Author Topic: Using 2 scopes for 4 channel measurement  (Read 1342 times)

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Offline Harvs

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Using 2 scopes for 4 channel measurement
« on: May 21, 2013, 02:24:15 pm »
I picked up my new scope today and thought it was a good time to break out the programming manual.

I did some tests feeding the trigger out of the DS2072 into the external trigger and channel 1 of the DS1052, and got a trigger delay of 210ns +/- 5ns across all time bases on both scopes.  So I though that wasn't too bad, the trigger delay could be corrected for, so it just leaves the uncertainty over +/-5ns.

So I learn't a few SCPI commands (I never realised it was as easy as it is,) and hacked together a quick piece of test software to see if the concept was going to work.  I recon it worked ok, and it'll be easy enough to write an SPI decoder for it.  The screen shot attached was using a 200kHz SPI bus that's driving a DAC.  Both 2nd channels of the two scopes are capturing the same clock signal to show the channel alignment.

 

Offline free_electron

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Re: Using 2 scopes for 4 channel measurement
« Reply #1 on: May 21, 2013, 02:54:51 pm »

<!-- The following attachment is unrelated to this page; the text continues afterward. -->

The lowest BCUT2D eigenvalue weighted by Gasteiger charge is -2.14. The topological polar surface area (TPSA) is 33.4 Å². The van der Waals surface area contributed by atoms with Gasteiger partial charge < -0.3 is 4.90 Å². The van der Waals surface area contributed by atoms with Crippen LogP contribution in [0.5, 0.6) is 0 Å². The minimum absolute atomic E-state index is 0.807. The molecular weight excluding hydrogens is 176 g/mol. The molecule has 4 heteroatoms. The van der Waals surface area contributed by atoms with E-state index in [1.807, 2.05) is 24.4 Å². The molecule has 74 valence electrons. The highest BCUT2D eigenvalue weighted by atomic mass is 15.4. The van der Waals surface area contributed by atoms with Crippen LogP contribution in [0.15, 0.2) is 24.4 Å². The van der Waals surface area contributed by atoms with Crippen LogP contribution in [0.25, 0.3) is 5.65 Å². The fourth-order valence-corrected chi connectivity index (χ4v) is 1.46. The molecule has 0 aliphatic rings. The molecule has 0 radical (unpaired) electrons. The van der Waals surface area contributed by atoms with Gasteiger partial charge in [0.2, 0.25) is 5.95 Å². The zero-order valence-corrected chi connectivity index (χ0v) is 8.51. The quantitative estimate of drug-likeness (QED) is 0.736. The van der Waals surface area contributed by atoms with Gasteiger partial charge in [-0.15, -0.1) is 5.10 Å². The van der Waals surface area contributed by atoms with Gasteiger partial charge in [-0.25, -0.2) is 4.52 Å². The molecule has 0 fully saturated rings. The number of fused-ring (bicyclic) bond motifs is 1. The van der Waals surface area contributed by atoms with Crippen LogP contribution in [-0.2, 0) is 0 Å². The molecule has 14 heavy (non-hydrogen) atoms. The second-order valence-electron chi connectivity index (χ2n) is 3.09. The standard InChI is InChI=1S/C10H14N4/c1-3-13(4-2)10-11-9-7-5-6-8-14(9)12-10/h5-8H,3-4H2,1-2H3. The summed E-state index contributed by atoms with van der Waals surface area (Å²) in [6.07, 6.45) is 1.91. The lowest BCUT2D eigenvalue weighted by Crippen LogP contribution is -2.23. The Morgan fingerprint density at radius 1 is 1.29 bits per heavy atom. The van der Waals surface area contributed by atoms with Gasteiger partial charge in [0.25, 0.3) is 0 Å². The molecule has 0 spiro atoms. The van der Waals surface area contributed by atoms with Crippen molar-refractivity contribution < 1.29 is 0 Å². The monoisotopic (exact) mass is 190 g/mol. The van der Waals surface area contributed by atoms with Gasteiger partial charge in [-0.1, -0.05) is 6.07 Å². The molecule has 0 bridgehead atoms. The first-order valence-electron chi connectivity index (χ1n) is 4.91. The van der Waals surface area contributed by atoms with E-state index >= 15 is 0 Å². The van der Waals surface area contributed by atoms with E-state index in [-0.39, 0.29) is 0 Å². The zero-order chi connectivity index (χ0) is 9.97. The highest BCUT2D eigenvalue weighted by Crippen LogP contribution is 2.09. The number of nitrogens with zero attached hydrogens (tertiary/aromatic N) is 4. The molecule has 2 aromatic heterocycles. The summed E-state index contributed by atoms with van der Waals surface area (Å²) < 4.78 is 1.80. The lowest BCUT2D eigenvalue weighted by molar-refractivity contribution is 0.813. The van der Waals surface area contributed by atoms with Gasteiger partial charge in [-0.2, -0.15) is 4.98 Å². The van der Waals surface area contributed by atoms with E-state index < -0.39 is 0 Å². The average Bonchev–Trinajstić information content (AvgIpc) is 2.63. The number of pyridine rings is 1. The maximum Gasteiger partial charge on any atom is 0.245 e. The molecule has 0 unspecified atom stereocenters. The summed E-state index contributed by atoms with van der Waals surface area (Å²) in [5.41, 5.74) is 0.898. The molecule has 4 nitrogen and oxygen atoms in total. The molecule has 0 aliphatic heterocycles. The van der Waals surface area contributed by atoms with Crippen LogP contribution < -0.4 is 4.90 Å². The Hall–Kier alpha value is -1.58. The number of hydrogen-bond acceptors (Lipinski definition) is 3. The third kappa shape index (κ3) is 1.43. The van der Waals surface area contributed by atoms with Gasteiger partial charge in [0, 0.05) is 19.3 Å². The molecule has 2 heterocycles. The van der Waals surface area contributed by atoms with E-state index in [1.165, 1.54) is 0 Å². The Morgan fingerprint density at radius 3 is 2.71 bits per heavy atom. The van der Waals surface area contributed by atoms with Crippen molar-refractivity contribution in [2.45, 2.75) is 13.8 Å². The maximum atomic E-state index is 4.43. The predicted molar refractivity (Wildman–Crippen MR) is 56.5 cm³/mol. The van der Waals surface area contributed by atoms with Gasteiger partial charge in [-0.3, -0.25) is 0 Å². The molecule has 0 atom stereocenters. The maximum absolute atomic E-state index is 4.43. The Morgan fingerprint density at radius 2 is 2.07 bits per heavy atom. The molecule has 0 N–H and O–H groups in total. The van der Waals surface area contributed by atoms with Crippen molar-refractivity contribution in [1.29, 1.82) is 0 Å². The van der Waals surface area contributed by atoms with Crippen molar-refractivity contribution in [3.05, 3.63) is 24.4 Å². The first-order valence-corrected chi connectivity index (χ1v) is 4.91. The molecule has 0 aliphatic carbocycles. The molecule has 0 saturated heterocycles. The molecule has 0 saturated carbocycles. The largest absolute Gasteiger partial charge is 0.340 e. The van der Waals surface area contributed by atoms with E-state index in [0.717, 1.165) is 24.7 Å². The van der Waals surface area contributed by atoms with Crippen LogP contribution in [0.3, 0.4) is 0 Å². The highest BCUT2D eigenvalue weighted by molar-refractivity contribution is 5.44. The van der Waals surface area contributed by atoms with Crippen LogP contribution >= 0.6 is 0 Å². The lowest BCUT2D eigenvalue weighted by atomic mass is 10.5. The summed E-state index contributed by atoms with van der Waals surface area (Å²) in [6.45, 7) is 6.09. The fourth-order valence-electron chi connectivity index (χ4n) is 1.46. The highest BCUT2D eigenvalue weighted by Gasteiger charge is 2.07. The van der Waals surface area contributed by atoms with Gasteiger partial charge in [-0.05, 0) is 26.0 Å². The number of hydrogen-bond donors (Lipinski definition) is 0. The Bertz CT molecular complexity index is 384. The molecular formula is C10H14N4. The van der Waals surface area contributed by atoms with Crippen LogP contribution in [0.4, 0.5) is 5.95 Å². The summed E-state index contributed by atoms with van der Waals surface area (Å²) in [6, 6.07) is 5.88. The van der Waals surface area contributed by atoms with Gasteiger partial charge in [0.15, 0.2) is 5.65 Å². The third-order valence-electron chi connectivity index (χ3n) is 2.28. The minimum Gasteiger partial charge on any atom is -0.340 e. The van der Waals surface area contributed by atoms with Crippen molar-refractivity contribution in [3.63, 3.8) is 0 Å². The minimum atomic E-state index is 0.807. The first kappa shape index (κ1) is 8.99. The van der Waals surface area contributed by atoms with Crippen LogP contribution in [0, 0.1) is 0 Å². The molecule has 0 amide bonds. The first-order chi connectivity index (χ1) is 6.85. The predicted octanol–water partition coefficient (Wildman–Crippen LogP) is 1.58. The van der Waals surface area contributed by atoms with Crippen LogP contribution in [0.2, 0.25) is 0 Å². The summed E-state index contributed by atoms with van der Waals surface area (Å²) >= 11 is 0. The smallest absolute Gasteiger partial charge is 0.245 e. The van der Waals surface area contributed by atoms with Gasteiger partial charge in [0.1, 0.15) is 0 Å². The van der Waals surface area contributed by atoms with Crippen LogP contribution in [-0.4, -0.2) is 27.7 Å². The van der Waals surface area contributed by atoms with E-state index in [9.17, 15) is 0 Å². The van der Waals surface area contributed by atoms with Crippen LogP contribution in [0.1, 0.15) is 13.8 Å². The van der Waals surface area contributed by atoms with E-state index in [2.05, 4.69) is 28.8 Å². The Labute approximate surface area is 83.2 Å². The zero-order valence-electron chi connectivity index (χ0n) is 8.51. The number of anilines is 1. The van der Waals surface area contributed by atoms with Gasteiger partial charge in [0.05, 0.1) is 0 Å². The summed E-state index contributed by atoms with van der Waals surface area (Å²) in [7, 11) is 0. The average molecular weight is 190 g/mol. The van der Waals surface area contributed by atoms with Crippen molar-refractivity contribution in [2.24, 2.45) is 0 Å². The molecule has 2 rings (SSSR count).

yep. that works fine. i used to do that with two 54645d's. that gave me 4 analog and 32 digital channels. ideal to debug a huge fpga.
i had the fpga actually generate a trigger signal and both scopes looked at that. zero delay
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Offline marmad

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Re: Using 2 scopes for 4 channel measurement
« Reply #2 on: May 21, 2013, 02:55:36 pm »
I did some tests feeding the trigger out of the DS2072 into the external trigger and channel 1 of the DS1052, and got a trigger delay of 210ns +/- 5ns across all time bases on both scopes.  So I though that wasn't too bad, the trigger delay could be corrected for, so it just leaves the uncertainty over +/-5ns.
There's a mini-discussion of the Trigger Out at the Rigol DS2000 thread (starting here). BTW, the trigger delay when using the External Trigger is slightly less: ~163ns +/- 4ns (of jitter) - see image showing 8x 250ps jitter.

These delay times (~160 and 210ns) are not very good, IMO, and rather a disappointment of the DS2000. I think a typical Trigger Out delay should be closer to 50ns maximum - and certainly with less jitter.
« Last Edit: May 21, 2013, 02:57:37 pm by marmad »
 


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